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Martygraw

Brass US belt buckle . . . what is it? How old is it?

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My knowledge of US militaria is basically limited to WWII stuff, and I'm really a beginner at that, compared with the rest of you. I came across this belt and buckle at the estate sale of a Vietnam war Navy vet and officer, who retired in the early 1980s. The manufacturer's stamp on the back of the buckle reads, "Robbins Co Attleboro Mass." I don't see any markings on the black leather belt. Can anyone tell me what I have here? What era is this from? Officer's belt? Thanks!

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I am no expert on these but would think it could be Civil War but more likely, post Civil War - Spanish American War. I am thinking that most of the Civil War Officers buckles of this style had the silver wreath applied as a separate piece. I think the post Civil War buckles had the wide fastener on the back like this one. In any case, it is very nice looking.


Steve B in Alabama.....Roll Tide


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Military schools also used (and still use) this type of buckle, though this one looks pretty old.

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Yeah, it looks old and has a nice patina. The detail is very nice. I would guess it's post-Civil War and pre-WWI, but what era exactly I do not know. Anyone else?

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According to American Military Goods Dealers and Makers 1785 - 1915, "C.M. Robbins of Attleboro, Mass., began in 1892 and listed as jeweler. Made corps badges in the Spanish American War and campaign pins for the 1892 Cleveland election campaign. The firm continued into the 20th Century (name changed 1912) to at least 1961. Now the Robbins Company."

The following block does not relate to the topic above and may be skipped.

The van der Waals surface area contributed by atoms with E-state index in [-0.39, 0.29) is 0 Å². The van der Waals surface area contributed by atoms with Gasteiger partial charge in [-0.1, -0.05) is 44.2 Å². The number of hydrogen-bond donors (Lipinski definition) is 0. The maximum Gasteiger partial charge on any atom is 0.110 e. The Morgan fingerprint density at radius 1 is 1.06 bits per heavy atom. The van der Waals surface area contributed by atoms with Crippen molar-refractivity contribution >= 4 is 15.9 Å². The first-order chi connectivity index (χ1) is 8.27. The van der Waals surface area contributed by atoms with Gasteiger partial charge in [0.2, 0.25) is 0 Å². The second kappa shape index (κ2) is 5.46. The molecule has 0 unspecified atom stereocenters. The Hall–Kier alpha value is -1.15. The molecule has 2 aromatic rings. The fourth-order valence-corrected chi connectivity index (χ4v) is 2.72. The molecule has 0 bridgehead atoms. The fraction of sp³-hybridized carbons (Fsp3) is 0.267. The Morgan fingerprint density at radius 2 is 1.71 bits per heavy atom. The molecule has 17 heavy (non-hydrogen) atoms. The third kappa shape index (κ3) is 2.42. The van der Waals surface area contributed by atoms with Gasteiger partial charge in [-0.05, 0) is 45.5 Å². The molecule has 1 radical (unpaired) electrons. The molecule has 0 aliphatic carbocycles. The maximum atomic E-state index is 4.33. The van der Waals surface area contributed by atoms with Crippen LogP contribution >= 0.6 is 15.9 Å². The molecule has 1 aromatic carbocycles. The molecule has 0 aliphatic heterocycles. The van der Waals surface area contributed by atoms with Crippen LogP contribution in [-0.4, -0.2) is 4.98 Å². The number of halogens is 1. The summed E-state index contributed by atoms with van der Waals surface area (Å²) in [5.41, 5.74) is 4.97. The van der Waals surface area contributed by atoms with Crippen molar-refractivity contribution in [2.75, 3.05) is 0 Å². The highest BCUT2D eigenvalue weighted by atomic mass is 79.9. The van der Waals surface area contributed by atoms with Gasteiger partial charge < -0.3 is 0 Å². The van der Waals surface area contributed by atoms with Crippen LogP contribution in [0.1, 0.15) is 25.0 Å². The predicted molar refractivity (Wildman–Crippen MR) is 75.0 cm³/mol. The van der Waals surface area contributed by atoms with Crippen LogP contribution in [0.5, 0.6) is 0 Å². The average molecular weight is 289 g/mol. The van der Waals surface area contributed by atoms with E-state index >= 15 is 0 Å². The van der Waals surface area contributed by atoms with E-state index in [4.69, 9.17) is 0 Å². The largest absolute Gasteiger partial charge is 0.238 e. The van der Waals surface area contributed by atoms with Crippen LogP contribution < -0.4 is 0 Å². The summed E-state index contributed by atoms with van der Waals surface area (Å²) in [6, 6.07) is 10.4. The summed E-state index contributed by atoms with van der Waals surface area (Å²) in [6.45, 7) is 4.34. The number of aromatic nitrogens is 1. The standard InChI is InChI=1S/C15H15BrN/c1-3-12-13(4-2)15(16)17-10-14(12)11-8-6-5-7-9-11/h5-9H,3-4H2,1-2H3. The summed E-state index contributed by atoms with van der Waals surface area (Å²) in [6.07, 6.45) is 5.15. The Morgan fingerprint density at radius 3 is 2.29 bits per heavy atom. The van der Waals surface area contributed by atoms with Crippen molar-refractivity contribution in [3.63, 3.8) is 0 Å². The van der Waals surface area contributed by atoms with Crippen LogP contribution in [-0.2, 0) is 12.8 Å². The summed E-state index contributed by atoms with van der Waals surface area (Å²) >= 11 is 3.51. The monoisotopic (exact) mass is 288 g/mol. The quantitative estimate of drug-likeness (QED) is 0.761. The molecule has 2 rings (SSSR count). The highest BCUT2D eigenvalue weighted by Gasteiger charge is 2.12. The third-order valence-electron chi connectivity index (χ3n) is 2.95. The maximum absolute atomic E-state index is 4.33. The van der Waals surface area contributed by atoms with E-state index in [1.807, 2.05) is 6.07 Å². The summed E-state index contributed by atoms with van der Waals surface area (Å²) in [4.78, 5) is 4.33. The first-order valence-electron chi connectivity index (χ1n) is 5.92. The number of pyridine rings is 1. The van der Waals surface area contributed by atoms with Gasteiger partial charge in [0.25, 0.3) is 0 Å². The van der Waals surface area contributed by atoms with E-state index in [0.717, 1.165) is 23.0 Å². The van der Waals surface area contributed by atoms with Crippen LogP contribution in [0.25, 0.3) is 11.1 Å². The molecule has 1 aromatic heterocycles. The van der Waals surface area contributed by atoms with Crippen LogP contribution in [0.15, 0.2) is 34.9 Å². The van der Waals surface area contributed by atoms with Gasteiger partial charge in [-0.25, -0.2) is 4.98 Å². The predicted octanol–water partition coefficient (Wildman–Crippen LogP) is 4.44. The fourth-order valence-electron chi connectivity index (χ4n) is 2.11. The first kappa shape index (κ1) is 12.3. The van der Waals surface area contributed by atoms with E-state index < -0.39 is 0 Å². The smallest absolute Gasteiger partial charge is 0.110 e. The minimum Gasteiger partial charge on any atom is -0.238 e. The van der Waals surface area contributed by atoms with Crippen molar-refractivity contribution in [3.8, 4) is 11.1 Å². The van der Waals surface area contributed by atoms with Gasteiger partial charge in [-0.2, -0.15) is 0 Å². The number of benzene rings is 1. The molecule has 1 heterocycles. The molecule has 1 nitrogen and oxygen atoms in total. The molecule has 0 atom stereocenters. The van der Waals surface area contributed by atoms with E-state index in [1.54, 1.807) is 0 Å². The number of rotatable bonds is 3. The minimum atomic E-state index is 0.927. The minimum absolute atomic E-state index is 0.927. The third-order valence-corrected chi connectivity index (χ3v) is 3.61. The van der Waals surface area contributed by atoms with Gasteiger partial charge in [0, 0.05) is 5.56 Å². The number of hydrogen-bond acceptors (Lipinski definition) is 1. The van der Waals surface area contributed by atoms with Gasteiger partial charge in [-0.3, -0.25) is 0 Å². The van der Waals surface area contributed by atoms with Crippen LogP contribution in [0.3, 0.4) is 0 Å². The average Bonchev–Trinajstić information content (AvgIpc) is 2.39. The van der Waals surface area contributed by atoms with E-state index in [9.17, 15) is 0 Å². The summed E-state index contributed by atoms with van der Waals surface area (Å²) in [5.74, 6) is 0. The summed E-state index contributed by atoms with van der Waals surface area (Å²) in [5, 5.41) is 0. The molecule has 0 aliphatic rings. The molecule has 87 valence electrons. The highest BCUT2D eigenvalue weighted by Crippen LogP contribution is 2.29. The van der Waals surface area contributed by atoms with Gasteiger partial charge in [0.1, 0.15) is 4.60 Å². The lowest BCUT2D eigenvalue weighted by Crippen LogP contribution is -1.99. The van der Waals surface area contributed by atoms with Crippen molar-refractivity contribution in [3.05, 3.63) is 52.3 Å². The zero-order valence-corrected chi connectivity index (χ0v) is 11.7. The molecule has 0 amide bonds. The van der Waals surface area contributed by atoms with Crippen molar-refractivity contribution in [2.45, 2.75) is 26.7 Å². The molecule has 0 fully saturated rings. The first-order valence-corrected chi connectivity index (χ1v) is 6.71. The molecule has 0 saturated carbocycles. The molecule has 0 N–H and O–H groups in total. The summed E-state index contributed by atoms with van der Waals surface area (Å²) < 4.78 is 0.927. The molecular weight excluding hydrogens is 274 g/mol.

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According to David Cole's "Survey of US Army Uniforms, Weapons and Equipment", leather was switched from black to russet in 1902. The only example of that style buckle is attributed to 1851 and was apparently the standard until about 1865 when the oval US buckle was introduced. I'm assuming that one of the Civil War era experts can provide additional information.

 

As 12A54 suggested could be a military school buckle.

 

Definitely a nice buckle for anybody's collection.


Looking for items related to the 161st Infantry Regiment

(aka NGW; Washington Territorial Militia 1855-1886; 1st/2nd Infantry Regiment, Washington 1886-1898; 1st/2nd Regiment, Washington Volunteer Infantry 1898-1899; 1st/2nd Infantry Regiment Washington National Guard 1899-1917)

and 36th Infantry Battalion/Regiment


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This was considered an officer's belt plate during the Civil War. Enlisted men wore the oval "US" plate since about 1839.

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